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Monday, April 1, 2024 by Brave Knight Writers

In a recent encounter, a new acquaintance asked me about my greatest life challenges and how they affected me. Even after all these years my voice tightened as I spoke. My advantage came in my ability to reflect on those times, refer to scripture, and find comfort in God’s word.

Philippians 4: 10-13 NIV

 “I rejoiced greatly in the Lord that at last you renewed your concern for me. Indeed, you were concerned, but you had no opportunity to show it. 11 I am not saying this because I am in need, for I have learned to be content whatever the circumstances. 12 I know what it is to be in need, and I know what it is to have plenty. I have learned the secret of being content in any and every situation, whether well fed or hungry, whether living in plenty or in want. 13 I can do all this through him who gives me strength.”

Paul writes from prison to show his gratitude for those supplying him with food and necessities. He gives the glory to God for inspiring their concerns. His imprisonment produced an opportunity for others to show their concern. He also assures everyone he has learned to be content, no matter in what circumstance he finds himself.

The playroom had floor-to-ceiling windows, the sun covered the floor. The toys were a mere hodge-podge of donations: Lincoln logs, firetrucks, hot wheels, blocks, toy soldiers, and dolls. My son sat playing with a small toy knight, his bald head exposing a zipper-looking scar running from the back of his neck to the top of his skull. A shunt tube ran under his skin from his head to his abdomen, it relieved pressure and carried away spinal fluids. He was all that mattered to me, everything else faded into trivia. Money, work, marital drama all paled. His months in a coma made me relish his play.

Following his initial surgery, the doctors had pronounced him braindead; the monitors showed no brain activity and all but me had given up hope. Day after day, I read to him, and moved all his joints to prevent them from seizing. A ribbon with a bell attached hung above him. “Give it a tug” was my request as I placed his hand on it. “Ring the bell.” His hand dropped away, day after day, week after week. This is where you learn patience, ignore petty drama, and what true value is. You learn if money can solve a problem, it isn’t a real problem. You pray and you curse, you question your sanity and at times you lose it. All up and down the halls you hear the parental wails and encounter the face of grief. Your situation isn’t the worst or most shocking. This is 4 Neuro. The horrors are real. The suffering is beyond imagination, and God gets questioned.

James 1:12 tells us, ‘Blessed is a man who perseveres under trial; for once he has been approved, he will receive the crown of life which the Lord has promised to those who love Him.’

At this time, I wasn’t familiar with scripture, I believed in God and sought his help. My prayers focused on strength for me and healing for my son. The book of Job offers great insight into this world’s workings. It is Satan who delivers all the tragedy and misfortunes, God allows the process and so often we blame him. What we must realize is that life is a test, a refinement. God watches, just as He watched Job suffer at the hands of Satan. The test of Job is an example of how we must not lose faith when life presents challenges.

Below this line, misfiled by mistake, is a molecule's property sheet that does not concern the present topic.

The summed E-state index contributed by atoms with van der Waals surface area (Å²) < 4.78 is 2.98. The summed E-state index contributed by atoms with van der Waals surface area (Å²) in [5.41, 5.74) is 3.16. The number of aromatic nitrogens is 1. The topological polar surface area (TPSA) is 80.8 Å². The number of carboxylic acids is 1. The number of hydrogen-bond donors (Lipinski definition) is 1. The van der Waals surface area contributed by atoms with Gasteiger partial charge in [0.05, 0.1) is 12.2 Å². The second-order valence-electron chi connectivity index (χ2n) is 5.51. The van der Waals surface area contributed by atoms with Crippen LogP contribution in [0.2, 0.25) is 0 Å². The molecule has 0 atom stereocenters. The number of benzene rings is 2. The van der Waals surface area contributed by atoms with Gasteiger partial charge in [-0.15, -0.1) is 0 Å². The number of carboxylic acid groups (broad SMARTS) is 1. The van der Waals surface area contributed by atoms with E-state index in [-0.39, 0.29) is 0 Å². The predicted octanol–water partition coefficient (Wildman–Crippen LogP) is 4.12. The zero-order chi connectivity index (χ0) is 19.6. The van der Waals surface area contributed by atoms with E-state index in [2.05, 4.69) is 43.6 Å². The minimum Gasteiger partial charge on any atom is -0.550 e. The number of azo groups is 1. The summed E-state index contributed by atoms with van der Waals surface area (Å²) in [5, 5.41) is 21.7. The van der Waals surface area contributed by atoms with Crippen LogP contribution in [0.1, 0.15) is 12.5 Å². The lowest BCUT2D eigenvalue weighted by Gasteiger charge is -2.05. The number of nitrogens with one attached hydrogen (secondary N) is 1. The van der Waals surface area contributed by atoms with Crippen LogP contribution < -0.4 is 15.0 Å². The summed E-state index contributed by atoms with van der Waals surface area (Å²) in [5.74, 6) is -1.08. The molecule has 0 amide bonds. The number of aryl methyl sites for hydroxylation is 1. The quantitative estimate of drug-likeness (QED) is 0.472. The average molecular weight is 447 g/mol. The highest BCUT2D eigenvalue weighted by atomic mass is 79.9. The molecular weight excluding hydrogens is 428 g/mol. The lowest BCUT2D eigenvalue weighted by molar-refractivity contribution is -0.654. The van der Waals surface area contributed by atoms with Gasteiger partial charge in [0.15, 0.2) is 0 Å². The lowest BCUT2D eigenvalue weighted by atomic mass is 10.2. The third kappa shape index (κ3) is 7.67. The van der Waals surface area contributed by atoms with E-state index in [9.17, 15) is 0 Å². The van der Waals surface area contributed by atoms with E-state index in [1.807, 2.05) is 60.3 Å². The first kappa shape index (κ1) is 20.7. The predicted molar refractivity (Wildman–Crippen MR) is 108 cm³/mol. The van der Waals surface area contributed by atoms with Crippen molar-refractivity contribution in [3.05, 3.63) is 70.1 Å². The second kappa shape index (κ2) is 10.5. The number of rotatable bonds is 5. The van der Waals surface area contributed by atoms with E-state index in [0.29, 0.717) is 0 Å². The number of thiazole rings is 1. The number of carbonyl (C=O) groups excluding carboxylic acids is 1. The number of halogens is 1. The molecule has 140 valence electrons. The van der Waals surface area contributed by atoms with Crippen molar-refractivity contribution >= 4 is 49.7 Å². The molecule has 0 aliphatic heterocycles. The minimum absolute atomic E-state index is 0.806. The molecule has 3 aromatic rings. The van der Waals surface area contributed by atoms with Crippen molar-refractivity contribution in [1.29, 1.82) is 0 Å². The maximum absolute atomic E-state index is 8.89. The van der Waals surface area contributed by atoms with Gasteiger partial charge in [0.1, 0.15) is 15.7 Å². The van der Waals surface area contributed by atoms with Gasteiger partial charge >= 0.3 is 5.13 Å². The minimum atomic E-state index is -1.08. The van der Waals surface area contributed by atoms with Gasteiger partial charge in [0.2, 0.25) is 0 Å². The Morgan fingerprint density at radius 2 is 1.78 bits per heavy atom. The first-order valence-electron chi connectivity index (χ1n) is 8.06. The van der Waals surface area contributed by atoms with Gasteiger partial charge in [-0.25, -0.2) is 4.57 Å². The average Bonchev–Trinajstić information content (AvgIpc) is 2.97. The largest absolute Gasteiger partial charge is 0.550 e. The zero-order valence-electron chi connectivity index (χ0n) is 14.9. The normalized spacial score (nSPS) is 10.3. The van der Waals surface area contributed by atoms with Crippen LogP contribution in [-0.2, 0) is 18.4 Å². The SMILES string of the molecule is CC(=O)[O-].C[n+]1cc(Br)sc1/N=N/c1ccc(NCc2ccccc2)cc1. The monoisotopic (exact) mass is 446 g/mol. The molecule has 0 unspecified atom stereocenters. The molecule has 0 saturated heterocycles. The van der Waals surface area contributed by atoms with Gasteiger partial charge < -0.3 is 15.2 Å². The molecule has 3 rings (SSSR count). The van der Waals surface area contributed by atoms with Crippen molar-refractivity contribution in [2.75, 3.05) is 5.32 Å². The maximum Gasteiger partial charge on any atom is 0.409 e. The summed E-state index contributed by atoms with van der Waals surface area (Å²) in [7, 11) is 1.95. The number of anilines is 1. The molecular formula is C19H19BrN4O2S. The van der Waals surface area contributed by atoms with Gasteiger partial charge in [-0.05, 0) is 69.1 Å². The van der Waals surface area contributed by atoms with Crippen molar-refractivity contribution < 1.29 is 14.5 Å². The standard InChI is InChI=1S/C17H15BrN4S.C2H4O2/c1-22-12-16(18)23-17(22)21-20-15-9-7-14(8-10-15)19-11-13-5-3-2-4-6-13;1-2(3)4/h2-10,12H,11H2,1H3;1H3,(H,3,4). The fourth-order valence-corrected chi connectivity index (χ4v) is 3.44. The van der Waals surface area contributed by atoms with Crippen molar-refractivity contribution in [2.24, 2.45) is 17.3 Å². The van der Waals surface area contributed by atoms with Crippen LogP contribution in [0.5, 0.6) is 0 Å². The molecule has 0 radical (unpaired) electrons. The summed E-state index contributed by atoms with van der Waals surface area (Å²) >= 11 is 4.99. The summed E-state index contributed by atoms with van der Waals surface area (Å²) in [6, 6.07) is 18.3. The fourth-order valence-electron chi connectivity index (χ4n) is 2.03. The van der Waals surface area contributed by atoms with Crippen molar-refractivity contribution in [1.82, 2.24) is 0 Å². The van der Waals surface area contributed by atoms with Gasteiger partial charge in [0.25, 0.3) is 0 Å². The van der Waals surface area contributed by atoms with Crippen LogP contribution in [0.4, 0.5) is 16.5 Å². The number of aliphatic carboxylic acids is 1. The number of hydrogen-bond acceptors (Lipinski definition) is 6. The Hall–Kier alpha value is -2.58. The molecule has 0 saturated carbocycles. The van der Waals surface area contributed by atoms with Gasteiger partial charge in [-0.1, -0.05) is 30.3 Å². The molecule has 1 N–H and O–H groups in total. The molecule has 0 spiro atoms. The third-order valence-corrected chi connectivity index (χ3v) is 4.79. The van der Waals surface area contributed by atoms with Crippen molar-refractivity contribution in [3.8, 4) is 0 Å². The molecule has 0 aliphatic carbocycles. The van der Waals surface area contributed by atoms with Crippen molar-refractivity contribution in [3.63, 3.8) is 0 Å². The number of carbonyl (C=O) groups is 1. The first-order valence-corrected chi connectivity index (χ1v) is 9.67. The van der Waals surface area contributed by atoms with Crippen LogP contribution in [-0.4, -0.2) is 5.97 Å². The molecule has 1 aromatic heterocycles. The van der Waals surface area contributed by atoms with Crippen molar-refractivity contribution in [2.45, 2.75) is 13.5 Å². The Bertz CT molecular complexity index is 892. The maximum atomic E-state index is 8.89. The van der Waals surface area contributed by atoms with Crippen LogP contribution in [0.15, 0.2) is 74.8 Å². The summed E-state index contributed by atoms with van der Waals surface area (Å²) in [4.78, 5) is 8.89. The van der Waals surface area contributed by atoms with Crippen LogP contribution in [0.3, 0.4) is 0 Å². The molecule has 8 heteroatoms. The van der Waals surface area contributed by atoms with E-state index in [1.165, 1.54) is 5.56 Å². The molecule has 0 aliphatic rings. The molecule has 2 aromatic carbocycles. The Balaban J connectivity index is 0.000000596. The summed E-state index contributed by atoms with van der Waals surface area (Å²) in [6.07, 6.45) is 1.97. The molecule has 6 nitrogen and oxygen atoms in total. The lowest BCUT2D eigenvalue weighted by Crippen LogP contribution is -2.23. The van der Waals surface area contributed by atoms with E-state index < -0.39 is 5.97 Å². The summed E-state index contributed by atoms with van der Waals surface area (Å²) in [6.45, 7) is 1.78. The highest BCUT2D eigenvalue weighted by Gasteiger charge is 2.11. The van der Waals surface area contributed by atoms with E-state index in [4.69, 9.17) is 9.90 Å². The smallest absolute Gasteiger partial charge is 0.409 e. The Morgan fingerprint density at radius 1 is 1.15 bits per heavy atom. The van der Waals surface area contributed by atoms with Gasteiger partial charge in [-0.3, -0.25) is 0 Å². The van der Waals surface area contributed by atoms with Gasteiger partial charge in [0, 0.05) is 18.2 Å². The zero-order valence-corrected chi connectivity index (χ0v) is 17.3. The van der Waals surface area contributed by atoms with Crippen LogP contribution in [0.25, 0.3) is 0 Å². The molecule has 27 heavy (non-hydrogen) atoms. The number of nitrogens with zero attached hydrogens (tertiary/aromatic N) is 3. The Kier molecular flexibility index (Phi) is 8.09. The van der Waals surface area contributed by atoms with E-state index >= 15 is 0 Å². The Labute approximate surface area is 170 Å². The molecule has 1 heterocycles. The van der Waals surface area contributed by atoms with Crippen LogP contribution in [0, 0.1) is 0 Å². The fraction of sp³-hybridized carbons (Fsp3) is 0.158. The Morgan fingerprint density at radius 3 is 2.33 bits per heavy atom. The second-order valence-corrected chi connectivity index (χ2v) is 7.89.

“What are you playing with?” I asked my son.

He turned to me and held out the knight; he placed his other hand over the hole in his throat, his tracheotomy.

“It’s the brave knight, the bravest of all knights.” He replied in a raspy voice.

At the time, I didn’t realize it represented the full armor of God. In the months following his awakening from his coma, our conversations were on a maturity level well beyond his five years. The night before he died, he told me he had to leave. In the days, weeks and months following his death I tried to put myself back together. The best glue I found was to acknowledge I had been blessed with a beautiful son for five years and his return from his coma came as an answer to my prayers. God gave him back to me so we could say good-bye.

Celebrating all life became the best way to honor my son. Contentment came in the knowledge that our time has limits. Every day God gave me, beyond my own five years are bonus days, not to be wasted but to be celebrated. When you are broken and know there are still others depending on you, you gather up the biggest pieces and struggle on. For years you discover the many little pieces still on the floor. You may never find all of them and it will take years to fit them all back where they belong.

Going forward wasn’t easy, and becoming a Christian isn’t an overnight success story. Endure, find contentment, identify your blessings, and be aware—expectations can lead to disappointment and stunted growth. God wants to see your transformation, and your refinement. Mistakes plague me in the past, present, and future, but I continue to reflect on false steps, confess, seek forgiveness, and try my best to right things.

In our troubles, we learn empathy, gratitude, forgiveness, and values, so be grateful for what you have. In the end God restored Job. Even so, Job carried all his losses with him. Job never lost his faith, his most valued attribute.





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jan From North Carolina At 4/3/2024 10:57:08 AM

You touched my heart today, and it helped me to realize more and more what is important in this life. Thank you for sharing your deepest feelings. God cares, and we care. Love Jan and Frank

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